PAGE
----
INDIANAPOLIS -- Will Power was wide open around Indianapolis Motor Speedway, unwilling to let off the gas, even when he brushed his car against the wall.
His spot in the Indianapolis 500 was at stake, and Power, one of the greatest qualifiers in IndyCar history, was not going to miss the show.
The 2018 Indianapolis 500 winner was one of five drivers fighting for a spot in the final row of the May 30 race. A Team Penske car never should have been on the bubble, yet on Sunday, Power desperately tried to avoid becoming the first Roger Penske driver sent home from the Indy 500 since 1995.
"This really gives you respect," Power said. "Definitely lose a little bit of sleep over that one, just knowing you have to execute."
Sage Karam was fastest in the shootout, followed by Power and Simona de Silvestro, who was driving a Penske car in an alliance for the women-led Paretta Autosport. The three will start in the last row in the field of 33 next Sunday.
It will be the third consecutive year Karam starts 31st.
Charlie Kimball was bumped from the race, bringing an end to 10 consecutive starts in "The Greatest Spectacle in Racing." RC Enerson, a rookie with new team Top Gun Racing, failed to qualify for his first Indy 500 after a week of struggles for the late entrant.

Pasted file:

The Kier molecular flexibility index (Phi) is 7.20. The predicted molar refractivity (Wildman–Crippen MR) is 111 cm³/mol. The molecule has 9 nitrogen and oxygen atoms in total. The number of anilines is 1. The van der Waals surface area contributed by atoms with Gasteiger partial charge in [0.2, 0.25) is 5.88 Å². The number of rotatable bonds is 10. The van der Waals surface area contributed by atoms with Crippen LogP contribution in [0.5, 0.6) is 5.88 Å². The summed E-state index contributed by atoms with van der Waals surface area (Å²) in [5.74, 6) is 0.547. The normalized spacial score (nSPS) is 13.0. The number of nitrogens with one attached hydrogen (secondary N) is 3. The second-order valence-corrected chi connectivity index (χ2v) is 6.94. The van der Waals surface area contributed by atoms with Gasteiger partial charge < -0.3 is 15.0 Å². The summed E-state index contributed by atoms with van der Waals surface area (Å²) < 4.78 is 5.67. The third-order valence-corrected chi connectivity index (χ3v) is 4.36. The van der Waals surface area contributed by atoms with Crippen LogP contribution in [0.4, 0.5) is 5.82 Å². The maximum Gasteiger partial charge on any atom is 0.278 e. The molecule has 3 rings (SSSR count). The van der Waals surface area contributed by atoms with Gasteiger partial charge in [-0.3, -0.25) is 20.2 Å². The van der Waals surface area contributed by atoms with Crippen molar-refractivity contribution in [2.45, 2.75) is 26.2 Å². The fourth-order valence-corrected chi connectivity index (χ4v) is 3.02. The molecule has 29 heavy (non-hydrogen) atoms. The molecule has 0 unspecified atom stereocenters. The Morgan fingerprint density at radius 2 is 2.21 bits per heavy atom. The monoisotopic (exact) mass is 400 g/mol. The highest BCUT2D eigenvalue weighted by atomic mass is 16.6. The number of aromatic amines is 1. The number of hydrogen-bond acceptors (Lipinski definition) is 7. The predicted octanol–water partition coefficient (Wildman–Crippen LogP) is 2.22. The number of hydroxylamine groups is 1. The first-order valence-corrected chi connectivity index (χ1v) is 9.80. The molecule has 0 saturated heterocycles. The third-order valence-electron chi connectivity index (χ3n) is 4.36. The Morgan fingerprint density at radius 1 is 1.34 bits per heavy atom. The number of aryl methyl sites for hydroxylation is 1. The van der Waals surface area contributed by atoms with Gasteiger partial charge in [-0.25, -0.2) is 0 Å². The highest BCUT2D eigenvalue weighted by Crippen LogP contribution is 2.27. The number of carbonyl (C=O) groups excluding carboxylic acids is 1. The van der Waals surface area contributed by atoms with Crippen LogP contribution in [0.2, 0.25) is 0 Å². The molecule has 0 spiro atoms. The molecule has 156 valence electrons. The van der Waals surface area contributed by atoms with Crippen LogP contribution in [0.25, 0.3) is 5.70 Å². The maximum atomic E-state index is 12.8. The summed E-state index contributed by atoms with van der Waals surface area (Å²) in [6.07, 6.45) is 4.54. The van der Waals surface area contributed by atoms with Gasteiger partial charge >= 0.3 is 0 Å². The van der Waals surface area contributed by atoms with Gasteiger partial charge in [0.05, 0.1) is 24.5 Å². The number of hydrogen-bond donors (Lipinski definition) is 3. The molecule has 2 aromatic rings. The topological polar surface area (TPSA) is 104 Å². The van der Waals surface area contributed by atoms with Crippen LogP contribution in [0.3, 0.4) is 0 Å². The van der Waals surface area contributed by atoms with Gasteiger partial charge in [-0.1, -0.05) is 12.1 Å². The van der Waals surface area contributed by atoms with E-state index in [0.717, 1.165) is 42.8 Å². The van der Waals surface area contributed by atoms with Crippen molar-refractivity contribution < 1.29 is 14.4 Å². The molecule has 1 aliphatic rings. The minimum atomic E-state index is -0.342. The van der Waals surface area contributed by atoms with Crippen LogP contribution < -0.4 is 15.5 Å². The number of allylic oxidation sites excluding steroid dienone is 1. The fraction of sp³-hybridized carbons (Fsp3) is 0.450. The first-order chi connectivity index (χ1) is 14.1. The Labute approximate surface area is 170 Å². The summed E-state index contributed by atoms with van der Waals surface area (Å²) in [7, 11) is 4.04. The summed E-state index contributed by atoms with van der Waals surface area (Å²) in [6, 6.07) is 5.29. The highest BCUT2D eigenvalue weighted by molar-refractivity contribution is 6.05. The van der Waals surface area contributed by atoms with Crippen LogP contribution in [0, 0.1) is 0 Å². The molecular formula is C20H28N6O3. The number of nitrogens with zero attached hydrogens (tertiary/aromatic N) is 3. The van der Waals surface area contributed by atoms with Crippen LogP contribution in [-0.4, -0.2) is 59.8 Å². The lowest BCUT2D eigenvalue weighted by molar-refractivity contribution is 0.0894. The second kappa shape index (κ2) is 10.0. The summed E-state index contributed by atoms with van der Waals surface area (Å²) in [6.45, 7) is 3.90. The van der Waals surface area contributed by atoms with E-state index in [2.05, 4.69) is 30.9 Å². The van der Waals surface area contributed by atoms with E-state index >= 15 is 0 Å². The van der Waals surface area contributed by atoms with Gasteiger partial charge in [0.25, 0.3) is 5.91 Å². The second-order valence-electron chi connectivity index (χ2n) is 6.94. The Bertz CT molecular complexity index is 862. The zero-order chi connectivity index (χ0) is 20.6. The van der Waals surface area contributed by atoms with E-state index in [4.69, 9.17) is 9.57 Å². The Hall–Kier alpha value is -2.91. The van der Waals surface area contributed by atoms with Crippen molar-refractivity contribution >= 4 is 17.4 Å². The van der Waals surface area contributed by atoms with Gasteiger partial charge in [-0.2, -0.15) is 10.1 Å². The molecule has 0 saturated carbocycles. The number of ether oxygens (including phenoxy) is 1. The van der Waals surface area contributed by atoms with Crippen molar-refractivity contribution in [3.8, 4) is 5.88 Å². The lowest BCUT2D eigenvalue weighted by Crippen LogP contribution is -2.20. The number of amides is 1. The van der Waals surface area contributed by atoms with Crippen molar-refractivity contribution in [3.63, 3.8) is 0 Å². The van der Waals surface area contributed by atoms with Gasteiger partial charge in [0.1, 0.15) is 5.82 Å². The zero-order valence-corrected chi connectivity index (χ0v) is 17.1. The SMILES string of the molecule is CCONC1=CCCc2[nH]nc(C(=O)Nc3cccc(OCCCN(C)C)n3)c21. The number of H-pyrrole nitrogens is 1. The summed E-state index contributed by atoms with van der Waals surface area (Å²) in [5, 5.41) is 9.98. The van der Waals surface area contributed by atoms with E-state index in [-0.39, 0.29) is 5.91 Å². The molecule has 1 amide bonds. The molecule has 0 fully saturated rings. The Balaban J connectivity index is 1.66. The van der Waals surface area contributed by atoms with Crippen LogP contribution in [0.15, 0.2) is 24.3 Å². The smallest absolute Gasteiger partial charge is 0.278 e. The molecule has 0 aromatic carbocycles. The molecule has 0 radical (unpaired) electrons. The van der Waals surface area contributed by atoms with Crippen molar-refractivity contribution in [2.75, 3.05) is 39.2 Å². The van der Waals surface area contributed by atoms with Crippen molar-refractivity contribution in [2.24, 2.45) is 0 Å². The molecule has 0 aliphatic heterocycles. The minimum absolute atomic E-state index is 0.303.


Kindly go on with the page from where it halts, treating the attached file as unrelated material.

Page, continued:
"So what do you want to do next weekend?" Kimball asked his wife as he climbed from the A.J. Foyt Racing entry.
Power, with 62 career poles in IndyCar, trails only Mario Andretti's 67 poles for most in series history. He has been the best of his generation at qualifying a car, but the Team Penske entries have struggled since Friday, when engines were given a horsepower boost.
The issue doesn't seem to be with the Chevrolet power plants because Ed Carpenter and Rinus VeeKay put a pair of Chevys in the Fast Nine qualifying group. The Penske issue appears to be in the mechanical setup, and none of its four cars dazzled in qualifying.
New IndyCar team owner Paretta has a heavy alliance with Penske as part of his diversity push, and the struggles of the Penske cars applied also to de Silvestro. The Swiss driver is back at Indy for the first time since 2015 and theoretically in the best car of her career.
Yet she and Power both sat still in their cockpits under a hot Indiana sun as they waited to see if Kimball and Enerson would knock them from the race. Only when the clock hit zero on the 75-minute session did Power and de Silvestro climb from their cars and briefly hug in celebration.
Beth Paretta and de Silvestro will be the first female team owner and female driver in the Indy 500, and the team has a strong crew of women that could be used on pit stops next Sunday.
Many drivers already locked into the race watched the bumping process from pit lane with empathy for their fellow competitors.
"People will never understand the intensity that these five drivers and teams are feeling," Graham Rahal said. "This is the most intense moment of your life, all magnified on national TV, pressured by sponsor implications and worsened by terrible track conditions. Indy 500 qualifying at its worst."